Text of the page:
'The Last of Robin Hood' succeeds in finding some depth

Freitag, September 5, 2014 | by: Mat DeKinder

Errol Flynn was the ultimate playboy.

The man lived his life as if it were a never-ending booze cruise and his romantic exploits were so legendary the phrase “In like Flynn” is used today by people who have never seen the swashbuckling actor shimmy up a single mizzenmast.

The movie “The Last of Robin Hood” looks to peel back some of that mythos by looking at the end of the man’s life and examining his final relationship with the way, way, way too young Beverly Aadland.

While this movie is a fairly middling biopic, it is actually a much more fascinating look at the trappings of fame, show business and celebrity culture. In short, Flynn is the least interesting part of this movie.

This isn’t a knock on Kevin Kline, who plays the fading star brilliantly by cashing in on a striking resemblance to the aged Flynn.

Set in the late 1950s as Flynn’s career was beginning to flounder, a chorus girl walking through the studio lot catches his eye and thus begins his pursuit of Beverly (Dakota Fanning), who was only 15 at the time.

Their relationship blossoms all under the eye of Beverly’s mother Florence (Susan Sarandon), the classic stage mom who sees Flynn’s interest in her daughter as a potential boon to Beverly’s career and looks the other way from the glaring inappropriateness of it all.

“The Last of Robin Hood” is more of a character study than a straightforward biography, which means it doesn’t have to get by peddling lurid True Hollywood Stories! (Although one eyebrow-raising factoid it does present is Flynn wanted to play Humbert Humbert in Stanley Kubrick’s “Lolita” on the condition Beverly play Lolita. As if that movie’s not creepy enough.)

The performances are all solid, but one clearly stands out above the rest.

Kline looks just like Flynn and is a charming dude in his own right, so this isn’t really that much of a stretch for him. At this point in his life, Flynn had justified all of his bad behavior to the point that he’s not at all conflicted about his seduction of Beverly. He’s more of a force of nature than anything else. This doesn’t give Kline a lot to work with aside from nailing the impersonation.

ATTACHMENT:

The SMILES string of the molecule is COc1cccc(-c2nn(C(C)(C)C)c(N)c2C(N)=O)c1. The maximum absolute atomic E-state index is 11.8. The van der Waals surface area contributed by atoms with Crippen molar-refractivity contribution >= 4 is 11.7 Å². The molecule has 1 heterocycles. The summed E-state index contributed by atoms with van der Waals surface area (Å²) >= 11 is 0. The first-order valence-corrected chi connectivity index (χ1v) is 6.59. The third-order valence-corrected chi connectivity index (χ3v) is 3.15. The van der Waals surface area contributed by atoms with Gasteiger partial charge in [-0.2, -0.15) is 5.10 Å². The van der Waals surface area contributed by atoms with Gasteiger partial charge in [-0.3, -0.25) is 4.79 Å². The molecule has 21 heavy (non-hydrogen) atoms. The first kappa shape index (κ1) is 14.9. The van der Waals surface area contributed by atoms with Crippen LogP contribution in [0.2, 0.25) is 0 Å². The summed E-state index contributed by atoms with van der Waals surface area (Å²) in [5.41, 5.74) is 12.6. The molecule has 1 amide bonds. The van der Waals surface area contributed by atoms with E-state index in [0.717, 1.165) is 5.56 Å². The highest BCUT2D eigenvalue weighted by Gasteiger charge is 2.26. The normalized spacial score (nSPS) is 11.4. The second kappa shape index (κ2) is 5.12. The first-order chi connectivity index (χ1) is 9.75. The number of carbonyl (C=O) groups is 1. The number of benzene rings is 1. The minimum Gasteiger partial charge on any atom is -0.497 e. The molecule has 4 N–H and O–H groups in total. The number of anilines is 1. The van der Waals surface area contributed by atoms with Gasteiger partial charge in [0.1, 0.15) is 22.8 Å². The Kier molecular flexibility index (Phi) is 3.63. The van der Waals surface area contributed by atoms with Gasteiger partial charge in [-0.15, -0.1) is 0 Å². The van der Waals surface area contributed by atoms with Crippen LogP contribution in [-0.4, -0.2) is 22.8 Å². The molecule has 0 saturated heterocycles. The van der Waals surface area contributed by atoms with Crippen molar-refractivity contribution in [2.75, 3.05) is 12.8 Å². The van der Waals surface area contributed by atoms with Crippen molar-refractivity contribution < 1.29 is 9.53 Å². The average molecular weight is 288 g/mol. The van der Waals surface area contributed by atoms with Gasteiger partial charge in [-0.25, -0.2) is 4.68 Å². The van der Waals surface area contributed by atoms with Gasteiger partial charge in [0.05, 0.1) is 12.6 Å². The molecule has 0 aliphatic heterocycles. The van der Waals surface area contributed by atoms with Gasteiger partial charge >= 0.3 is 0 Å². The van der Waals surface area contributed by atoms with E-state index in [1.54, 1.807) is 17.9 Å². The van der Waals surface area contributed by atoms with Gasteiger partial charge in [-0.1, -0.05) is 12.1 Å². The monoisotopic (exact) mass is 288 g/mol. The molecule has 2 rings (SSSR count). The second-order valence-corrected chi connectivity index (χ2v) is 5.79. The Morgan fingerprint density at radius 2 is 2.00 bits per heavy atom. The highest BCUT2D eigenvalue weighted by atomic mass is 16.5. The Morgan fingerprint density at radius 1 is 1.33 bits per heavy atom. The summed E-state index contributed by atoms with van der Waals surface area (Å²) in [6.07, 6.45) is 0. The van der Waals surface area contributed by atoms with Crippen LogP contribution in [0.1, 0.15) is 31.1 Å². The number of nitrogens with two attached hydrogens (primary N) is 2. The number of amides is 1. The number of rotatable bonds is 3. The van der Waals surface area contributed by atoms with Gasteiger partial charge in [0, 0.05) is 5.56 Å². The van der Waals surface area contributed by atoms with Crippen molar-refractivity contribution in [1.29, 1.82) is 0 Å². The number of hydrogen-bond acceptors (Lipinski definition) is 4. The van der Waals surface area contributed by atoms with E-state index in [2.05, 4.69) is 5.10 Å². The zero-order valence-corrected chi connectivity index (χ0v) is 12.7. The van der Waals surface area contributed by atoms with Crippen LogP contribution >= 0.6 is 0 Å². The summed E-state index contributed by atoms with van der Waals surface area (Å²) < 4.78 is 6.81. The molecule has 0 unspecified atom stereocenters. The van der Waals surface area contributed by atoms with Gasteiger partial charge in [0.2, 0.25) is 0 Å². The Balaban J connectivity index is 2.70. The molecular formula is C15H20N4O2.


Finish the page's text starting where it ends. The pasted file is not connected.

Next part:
Fanning also does her best with a part that doesn’t require much more out of her than to be a wide-eyed, impressionable and exploited child actor, which is safely within her wheelhouse. Of course, a 15-year-old girl is no match for a seasoned lothario like Flynn.

In a lot of ways, this movie belongs to Sarandon, whose turn as Florence is just as sympathetic as it is despicable. A former dancer whose career abruptly ended when she lost her leg in a car accident, Florence is clearly living vicariously through her daughter by constantly pushing her into the spotlight.

The torment behind her eyes as she allows Beverly to get closer to Flynn all while fully aware of his intentions and holding onto the hope this is just a quickly forgotten chapter on her daughter’s path to superstardom is heartbreaking to watch.

Florence becomes their chaperone in public, allowing herself to be used as cover for the tabloid press, which takes its toll as she crawls deeper into a bottle as events begin to spiral out of control.

“The Last of Robin Hood” was co-directed and co-written by Richard Glatzer and Wash Westmoreland. The pair is clearly interested in the predatory nature of the cult of celebrity that persists to this day. Girls like Beverly are so easily chewed up and spit out of the system while being manipulated on all sides by people they believe they can trust.

In the end, this movie smartly refuses to stand in judgment of any of the characters and succeeds in finding some depth most biopics are never able to achieve. That, along with Sarandon’s impressive turn, makes this movie worth checking out.

“The Last of Robin Hood” is rated R for some sexuality and language.

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